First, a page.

With the gradual rise in temperatures, demand eased last week after hitting record levels, forcing markets back down.
It took a few analysts by surprise as the cold in Europe was predicted to last longer, so prices spiked but quickly fell as the week wore on and warmer weather was forecast. Oil prices also dropped sharply as US storage volumes gained further and the US drilling rig count climbed back up to 800 - there was concern that OPEC’s cuts were being negated by the rise in US production. Dollar priced commodities fell once again, on the back of the currency re-stabilising, whilst coal prices dropped almost 5% through the week, as the warmer forecast influenced demand. Brent was down by 4.4%, finishing the week at $64.37 a barrel.
At home, the ‘Beast From The East’ dominated with headlines proclaiming insufficient gas supplies, which inevitably causing a huge spike in delivery prices for both gas and electricity. In fact, the issues were actually caused by temporary outages at the North sea gas facilities, plus issues around inter-connectors with Belgium and Holland rather than the gas system struggling, as the tabloids reported. The system was temporarily short but was aided by the high wind output reducing demand on power stations. Electricity kept pace with gas throughout the week with the aforementioned outages also adding initial pressure on the prices.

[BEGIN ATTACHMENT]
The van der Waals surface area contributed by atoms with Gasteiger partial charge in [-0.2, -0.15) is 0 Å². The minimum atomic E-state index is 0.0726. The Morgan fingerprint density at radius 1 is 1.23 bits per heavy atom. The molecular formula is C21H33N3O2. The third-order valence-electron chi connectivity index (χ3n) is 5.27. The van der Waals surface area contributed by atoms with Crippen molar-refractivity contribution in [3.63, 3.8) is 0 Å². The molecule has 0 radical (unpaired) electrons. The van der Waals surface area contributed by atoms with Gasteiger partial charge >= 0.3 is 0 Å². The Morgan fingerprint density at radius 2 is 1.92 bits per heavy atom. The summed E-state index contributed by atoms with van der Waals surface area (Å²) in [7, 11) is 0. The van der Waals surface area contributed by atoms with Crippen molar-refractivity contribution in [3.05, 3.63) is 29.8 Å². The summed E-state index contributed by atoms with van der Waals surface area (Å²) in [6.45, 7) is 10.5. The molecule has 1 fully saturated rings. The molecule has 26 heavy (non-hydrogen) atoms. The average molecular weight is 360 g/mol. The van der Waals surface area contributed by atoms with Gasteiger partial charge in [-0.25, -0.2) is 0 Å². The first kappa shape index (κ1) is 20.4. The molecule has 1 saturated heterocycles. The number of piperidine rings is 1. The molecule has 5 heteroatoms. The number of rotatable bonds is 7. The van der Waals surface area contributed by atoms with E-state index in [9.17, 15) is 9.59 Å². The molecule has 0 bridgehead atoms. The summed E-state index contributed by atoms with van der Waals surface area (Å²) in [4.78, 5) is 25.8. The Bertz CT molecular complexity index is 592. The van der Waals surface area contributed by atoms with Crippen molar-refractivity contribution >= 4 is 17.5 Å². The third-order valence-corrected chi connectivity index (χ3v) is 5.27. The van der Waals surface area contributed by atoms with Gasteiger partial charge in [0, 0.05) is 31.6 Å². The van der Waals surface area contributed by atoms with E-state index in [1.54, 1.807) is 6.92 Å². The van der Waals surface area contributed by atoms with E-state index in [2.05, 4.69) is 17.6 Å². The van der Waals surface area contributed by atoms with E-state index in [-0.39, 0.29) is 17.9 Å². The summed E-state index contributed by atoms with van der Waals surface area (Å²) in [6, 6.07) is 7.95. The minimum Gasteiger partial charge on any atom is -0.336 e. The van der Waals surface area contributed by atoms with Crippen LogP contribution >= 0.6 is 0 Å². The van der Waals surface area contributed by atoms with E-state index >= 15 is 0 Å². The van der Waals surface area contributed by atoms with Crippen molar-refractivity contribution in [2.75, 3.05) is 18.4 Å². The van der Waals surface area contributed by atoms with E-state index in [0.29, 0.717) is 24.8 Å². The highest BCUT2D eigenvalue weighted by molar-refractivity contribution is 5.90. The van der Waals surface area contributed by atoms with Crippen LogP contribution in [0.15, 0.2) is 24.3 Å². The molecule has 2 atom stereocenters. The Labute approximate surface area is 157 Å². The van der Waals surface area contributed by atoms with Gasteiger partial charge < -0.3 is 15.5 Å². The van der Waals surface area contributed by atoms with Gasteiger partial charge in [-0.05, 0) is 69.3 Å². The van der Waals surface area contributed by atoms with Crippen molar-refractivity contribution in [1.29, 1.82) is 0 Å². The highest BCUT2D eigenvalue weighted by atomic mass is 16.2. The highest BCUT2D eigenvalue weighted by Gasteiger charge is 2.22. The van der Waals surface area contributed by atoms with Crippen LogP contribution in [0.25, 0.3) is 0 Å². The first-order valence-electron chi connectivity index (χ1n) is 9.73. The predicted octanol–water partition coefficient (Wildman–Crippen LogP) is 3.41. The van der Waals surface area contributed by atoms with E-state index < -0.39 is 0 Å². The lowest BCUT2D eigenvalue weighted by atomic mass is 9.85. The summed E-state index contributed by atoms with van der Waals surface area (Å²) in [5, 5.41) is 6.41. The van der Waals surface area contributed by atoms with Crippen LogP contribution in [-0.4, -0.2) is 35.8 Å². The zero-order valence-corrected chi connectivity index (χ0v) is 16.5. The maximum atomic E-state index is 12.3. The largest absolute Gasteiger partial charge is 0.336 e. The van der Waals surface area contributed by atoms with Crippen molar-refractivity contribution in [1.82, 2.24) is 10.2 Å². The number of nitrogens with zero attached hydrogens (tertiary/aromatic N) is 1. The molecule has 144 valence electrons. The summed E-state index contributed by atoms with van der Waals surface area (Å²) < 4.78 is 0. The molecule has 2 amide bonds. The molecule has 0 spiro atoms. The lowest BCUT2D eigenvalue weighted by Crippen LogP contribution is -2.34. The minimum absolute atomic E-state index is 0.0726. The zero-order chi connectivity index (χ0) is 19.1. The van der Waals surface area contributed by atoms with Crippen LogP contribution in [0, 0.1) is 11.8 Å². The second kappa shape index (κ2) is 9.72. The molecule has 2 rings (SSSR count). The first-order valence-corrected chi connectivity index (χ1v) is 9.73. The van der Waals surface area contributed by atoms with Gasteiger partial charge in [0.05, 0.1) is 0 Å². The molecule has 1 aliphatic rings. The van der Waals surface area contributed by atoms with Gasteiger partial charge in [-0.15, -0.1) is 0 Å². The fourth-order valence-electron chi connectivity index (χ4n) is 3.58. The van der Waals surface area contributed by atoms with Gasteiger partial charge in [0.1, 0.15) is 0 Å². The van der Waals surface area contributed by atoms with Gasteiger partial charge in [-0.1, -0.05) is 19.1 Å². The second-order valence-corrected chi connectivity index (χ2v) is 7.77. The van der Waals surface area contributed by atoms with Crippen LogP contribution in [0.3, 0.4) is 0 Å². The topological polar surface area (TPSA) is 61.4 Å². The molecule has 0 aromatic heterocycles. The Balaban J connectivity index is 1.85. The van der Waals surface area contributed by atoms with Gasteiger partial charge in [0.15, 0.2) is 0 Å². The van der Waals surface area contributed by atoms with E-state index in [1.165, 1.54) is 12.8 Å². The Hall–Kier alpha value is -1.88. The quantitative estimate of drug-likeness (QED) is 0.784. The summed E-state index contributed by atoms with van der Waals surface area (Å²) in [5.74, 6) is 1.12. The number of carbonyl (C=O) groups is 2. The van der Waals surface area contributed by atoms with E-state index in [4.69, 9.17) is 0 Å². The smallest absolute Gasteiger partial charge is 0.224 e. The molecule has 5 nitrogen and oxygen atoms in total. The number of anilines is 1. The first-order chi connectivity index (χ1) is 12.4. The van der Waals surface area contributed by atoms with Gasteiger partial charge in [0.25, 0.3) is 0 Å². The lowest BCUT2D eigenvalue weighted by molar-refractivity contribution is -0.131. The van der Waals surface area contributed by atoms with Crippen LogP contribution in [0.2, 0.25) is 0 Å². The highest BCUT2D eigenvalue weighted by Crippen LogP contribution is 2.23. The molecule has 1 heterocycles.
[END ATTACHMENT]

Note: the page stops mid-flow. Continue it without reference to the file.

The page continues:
All contracts fell last week in response to the relaxing of the cold weather risk premiums and both coal and oil fell. As a warmer close to March is now likely, the immediate market pressure has eased. Do bear in mind, though, that forecasts can change frequently at this time of year. Therefore anyone still to contract for a 1st April start is likely to still see some volatility. The changing weather patterns will continue to dominate the pressure on market prices so they may continue to fluctuate until longer term forecasts become more reliable.